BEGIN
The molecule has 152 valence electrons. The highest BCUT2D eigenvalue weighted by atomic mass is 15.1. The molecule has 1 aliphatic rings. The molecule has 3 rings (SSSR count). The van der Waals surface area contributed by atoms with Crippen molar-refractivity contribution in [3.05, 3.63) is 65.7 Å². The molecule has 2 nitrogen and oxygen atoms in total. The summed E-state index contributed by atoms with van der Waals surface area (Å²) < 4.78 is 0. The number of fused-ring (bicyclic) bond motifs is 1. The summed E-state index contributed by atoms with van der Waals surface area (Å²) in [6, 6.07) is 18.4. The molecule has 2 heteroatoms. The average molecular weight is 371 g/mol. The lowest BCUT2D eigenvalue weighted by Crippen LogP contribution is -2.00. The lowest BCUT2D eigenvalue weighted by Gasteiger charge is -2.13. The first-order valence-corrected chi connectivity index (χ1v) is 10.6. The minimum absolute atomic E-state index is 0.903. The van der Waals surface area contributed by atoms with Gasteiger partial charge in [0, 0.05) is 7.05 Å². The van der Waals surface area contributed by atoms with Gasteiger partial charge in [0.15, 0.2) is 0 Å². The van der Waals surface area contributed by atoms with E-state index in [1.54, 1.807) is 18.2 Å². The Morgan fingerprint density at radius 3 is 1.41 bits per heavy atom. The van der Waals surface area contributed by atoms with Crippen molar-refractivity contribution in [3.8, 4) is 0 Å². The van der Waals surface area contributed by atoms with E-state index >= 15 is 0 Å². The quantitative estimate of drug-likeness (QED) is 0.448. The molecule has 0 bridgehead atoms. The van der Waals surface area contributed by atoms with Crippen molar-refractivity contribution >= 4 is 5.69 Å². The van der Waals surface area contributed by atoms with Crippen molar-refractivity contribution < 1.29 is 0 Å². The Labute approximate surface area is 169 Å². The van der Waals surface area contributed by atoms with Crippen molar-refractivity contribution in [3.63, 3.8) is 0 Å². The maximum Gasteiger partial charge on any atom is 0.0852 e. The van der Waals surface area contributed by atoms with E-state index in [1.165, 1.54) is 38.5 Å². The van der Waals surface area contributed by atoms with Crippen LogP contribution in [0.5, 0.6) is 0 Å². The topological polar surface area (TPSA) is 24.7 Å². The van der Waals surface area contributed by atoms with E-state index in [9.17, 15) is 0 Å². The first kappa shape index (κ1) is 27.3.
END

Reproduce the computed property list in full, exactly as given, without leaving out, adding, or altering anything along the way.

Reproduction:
The molecule has 152 valence electrons. The highest BCUT2D eigenvalue weighted by atomic mass is 15.1. The molecule has 1 aliphatic rings. The molecule has 3 rings (SSSR count). The van der Waals surface area contributed by atoms with Crippen molar-refractivity contribution in [3.05, 3.63) is 65.7 Å². The molecule has 2 nitrogen and oxygen atoms in total. The summed E-state index contributed by atoms with van der Waals surface area (Å²) < 4.78 is 0. The number of fused-ring (bicyclic) bond motifs is 1. The summed E-state index contributed by atoms with van der Waals surface area (Å²) in [6, 6.07) is 18.4. The molecule has 2 heteroatoms. The average molecular weight is 371 g/mol. The lowest BCUT2D eigenvalue weighted by Crippen LogP contribution is -2.00. The lowest BCUT2D eigenvalue weighted by Gasteiger charge is -2.13. The first-order valence-corrected chi connectivity index (χ1v) is 10.6. The minimum absolute atomic E-state index is 0.903. The van der Waals surface area contributed by atoms with Gasteiger partial charge in [0, 0.05) is 7.05 Å². The van der Waals surface area contributed by atoms with Gasteiger partial charge in [0.15, 0.2) is 0 Å². The van der Waals surface area contributed by atoms with E-state index in [1.54, 1.807) is 18.2 Å². The Morgan fingerprint density at radius 3 is 1.41 bits per heavy atom. The van der Waals surface area contributed by atoms with Crippen molar-refractivity contribution in [3.8, 4) is 0 Å². The van der Waals surface area contributed by atoms with E-state index >= 15 is 0 Å². The quantitative estimate of drug-likeness (QED) is 0.448. The molecule has 0 bridgehead atoms. The van der Waals surface area contributed by atoms with Crippen molar-refractivity contribution >= 4 is 5.69 Å². The van der Waals surface area contributed by atoms with Crippen molar-refractivity contribution < 1.29 is 0 Å². The Labute approximate surface area is 169 Å². The van der Waals surface area contributed by atoms with Crippen molar-refractivity contribution in [3.63, 3.8) is 0 Å². The maximum Gasteiger partial charge on any atom is 0.0852 e. The van der Waals surface area contributed by atoms with E-state index in [1.165, 1.54) is 38.5 Å². The van der Waals surface area contributed by atoms with Crippen LogP contribution in [0.5, 0.6) is 0 Å². The topological polar surface area (TPSA) is 24.7 Å². The van der Waals surface area contributed by atoms with E-state index in [9.17, 15) is 0 Å². The first kappa shape index (κ1) is 27.3.